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King Me

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The counsel for House Dems did not do a good job at oral arguments yesterday. But it’s worth noting that the arguments made by Trump’s lawyers were appalling nonsense that got less of a rough ride only because the intellectual leader of the Court’s majority faction is fully on board with their anti-Constitutional authoritarianism:

Yet Patrick Strawbridge, who argued for Trump on Tuesday, questioned whether Congress can ever subpoena the president. His radical position took Chief Justice John Roberts aback. “Do you concede any power in the House to subpoena personal papers of the president?” Roberts asked Strawbridge. “I think it is very hard to imagine that the House is ever going to have the power,” Strawbridge responded, “because, quite frankly, the House has limited powers to regulate the presidency itself….”

Justice Stephen Breyer asked the obvious follow-up: What about Watergate? Sen. Sam Ervin’s investigation into Nixon’s misconduct in 1973 rested on his legislative power to subpoena the executive branch. “Are you saying that Sam Ervin’s subpoenas … were unlawful, that a court should not enforce them?”

Strawbridge responded that the Watergate investigation involved impeachment, not legislation. That’s not true—but before Breyer had a chance to retort, Justice Samuel Alito hopped on the line. Can a house of Congress, Alito asked, “justify a subpoena for a sitting president’s personal records on the ground that it wants to use the president as a case study for possible broad regulatory legislation?” Strawbridge said no, claiming that would “open the door to all sorts of oppressive requests.” Alito lobbed another softball: “Does Congress have any power to regulate the conduct of the president, which is an office that is created by the Constitution itself and not by Congress?” Strawbridge responded that Congress does not have “very much” power to regulate the president. (By “regulate,” both men seemed to mean “conduct basic oversight.”)

It’s almost impossible to overstate how ahistorical and unrooted in constitutional text or doctrine the Trump/Alito argument is:

Justice Sonia Sotomayor then told Strawbridge that there is “a long, long history of Congress seeking records” from a sitting president “and getting them.” The practice goes “as far back as 1792.” So why should the court outlaw this practice today? Before Strawbridge got out a coherent answer, Roberts called on Justice Elena Kagan, who captured the case in a single sentence.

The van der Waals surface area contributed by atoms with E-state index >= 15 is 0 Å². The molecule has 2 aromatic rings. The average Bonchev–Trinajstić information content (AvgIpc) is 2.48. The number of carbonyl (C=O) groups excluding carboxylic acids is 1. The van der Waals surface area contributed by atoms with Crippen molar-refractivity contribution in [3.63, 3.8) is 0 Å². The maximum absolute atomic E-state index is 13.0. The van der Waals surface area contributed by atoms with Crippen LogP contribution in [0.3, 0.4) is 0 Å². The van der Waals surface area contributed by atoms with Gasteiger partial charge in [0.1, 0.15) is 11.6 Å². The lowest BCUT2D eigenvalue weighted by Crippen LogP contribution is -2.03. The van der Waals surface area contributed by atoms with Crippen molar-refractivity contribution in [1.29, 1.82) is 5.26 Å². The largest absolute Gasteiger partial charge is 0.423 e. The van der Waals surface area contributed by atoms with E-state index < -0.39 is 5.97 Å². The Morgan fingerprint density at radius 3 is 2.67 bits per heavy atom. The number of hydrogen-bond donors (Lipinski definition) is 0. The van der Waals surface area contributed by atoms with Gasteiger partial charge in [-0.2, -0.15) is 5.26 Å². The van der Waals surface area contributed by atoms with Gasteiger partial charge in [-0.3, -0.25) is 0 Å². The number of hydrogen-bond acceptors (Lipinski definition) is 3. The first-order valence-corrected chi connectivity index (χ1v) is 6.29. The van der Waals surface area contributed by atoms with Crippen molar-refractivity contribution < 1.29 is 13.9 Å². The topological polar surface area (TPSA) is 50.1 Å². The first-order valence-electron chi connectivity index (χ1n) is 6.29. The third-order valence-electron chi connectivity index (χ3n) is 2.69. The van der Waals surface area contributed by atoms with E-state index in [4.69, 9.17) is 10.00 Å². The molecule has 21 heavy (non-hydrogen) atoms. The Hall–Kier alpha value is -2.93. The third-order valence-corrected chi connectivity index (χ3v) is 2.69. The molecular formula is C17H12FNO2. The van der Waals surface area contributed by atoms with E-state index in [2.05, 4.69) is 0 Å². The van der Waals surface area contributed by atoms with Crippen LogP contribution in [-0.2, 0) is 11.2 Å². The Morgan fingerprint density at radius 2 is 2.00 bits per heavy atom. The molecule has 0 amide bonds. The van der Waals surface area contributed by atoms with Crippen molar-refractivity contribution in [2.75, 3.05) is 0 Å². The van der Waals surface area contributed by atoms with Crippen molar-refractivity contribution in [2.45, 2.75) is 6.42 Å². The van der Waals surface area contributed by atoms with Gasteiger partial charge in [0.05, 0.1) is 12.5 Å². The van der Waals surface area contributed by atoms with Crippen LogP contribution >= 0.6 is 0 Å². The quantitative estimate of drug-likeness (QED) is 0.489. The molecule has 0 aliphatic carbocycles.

“What it seems to me you’re asking us to do,” she said, “is to put a kind of 10-ton weight on the scales between the president and Congress and essentially to make it impossible for Congress to perform oversight and to carry out its functions where the president is concerned.”

Justice Ruth Bader Ginsburg pressed this point. “One must investigate before legislation,” she told Principal Deputy Solicitor General Jeff Wall, who weighed in for Trump. “The purpose of investigation is to frame the legislation. You don’t have the legislation in mind. You want to explore what is the problem, what legislative change can reduce or eliminate the problem.”

But the conservatives seemed to struggle to distinguish “oversight” from outright harassment. Wall warned that if courts don’t second-guess Congress’ justifications, legislators might start “harassing and undermining” the president. “Once the House has this weapon,” Wall said, it “will harm and undermine the presidency of the United States—not just this president, the institution of the presidency going forward.”

“Congress cannot exercise its oversight power if it is engaged in politics” is…an argument. An extremely stupid argument that will lead to purely results-oriented low-partisan second-guessing of Congress by the Supreme Court, but an argument. And needless to say the idea that there would have been a single Republican vote on the Supreme Court had the Obama administration refused to comply with a subpoena during one of the countless Republican snipe hunts of 2011-2016 is literally beyond belief. But it’s Donald Trump’s party, and the Roberts Court always makes money for its partners.

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